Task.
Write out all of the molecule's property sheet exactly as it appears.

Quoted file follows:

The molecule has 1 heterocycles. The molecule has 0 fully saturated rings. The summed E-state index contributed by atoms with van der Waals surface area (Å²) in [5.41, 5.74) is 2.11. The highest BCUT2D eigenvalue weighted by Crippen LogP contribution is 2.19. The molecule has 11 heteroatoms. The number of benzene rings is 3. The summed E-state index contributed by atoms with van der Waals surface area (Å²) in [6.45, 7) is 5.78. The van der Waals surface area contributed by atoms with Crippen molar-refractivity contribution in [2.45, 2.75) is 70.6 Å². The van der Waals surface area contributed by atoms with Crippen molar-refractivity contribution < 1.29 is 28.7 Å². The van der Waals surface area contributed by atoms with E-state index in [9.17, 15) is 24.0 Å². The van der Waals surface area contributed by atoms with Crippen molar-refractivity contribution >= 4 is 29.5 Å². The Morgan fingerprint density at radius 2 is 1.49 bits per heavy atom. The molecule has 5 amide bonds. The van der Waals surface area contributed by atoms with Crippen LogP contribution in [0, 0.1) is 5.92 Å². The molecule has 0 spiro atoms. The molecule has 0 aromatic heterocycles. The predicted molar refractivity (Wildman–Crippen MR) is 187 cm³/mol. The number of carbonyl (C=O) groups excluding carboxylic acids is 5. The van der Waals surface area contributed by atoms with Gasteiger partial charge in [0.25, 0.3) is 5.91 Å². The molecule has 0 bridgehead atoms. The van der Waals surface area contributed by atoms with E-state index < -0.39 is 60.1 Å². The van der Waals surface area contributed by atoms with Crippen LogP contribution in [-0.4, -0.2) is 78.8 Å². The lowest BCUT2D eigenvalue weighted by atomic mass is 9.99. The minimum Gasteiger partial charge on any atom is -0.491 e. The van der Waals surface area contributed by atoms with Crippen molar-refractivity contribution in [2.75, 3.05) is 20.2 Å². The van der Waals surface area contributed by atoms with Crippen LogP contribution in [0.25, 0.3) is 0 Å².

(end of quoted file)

The molecule has 1 heterocycles. The molecule has 0 fully saturated rings. The summed E-state index contributed by atoms with van der Waals surface area (Å²) in [5.41, 5.74) is 2.11. The highest BCUT2D eigenvalue weighted by Crippen LogP contribution is 2.19. The molecule has 11 heteroatoms. The number of benzene rings is 3. The summed E-state index contributed by atoms with van der Waals surface area (Å²) in [6.45, 7) is 5.78. The van der Waals surface area contributed by atoms with Crippen molar-refractivity contribution in [2.45, 2.75) is 70.6 Å². The van der Waals surface area contributed by atoms with Crippen molar-refractivity contribution < 1.29 is 28.7 Å². The van der Waals surface area contributed by atoms with E-state index in [9.17, 15) is 24.0 Å². The van der Waals surface area contributed by atoms with Crippen molar-refractivity contribution >= 4 is 29.5 Å². The Morgan fingerprint density at radius 2 is 1.49 bits per heavy atom. The molecule has 5 amide bonds. The van der Waals surface area contributed by atoms with Crippen LogP contribution in [0, 0.1) is 5.92 Å². The molecule has 0 spiro atoms. The molecule has 0 aromatic heterocycles. The predicted molar refractivity (Wildman–Crippen MR) is 187 cm³/mol. The number of carbonyl (C=O) groups excluding carboxylic acids is 5. The van der Waals surface area contributed by atoms with Gasteiger partial charge in [0.25, 0.3) is 5.91 Å². The molecule has 0 bridgehead atoms. The van der Waals surface area contributed by atoms with E-state index < -0.39 is 60.1 Å². The van der Waals surface area contributed by atoms with Crippen LogP contribution in [-0.4, -0.2) is 78.8 Å². The lowest BCUT2D eigenvalue weighted by atomic mass is 9.99. The minimum Gasteiger partial charge on any atom is -0.491 e. The van der Waals surface area contributed by atoms with Crippen molar-refractivity contribution in [2.75, 3.05) is 20.2 Å². The van der Waals surface area contributed by atoms with Crippen LogP contribution in [0.25, 0.3) is 0 Å².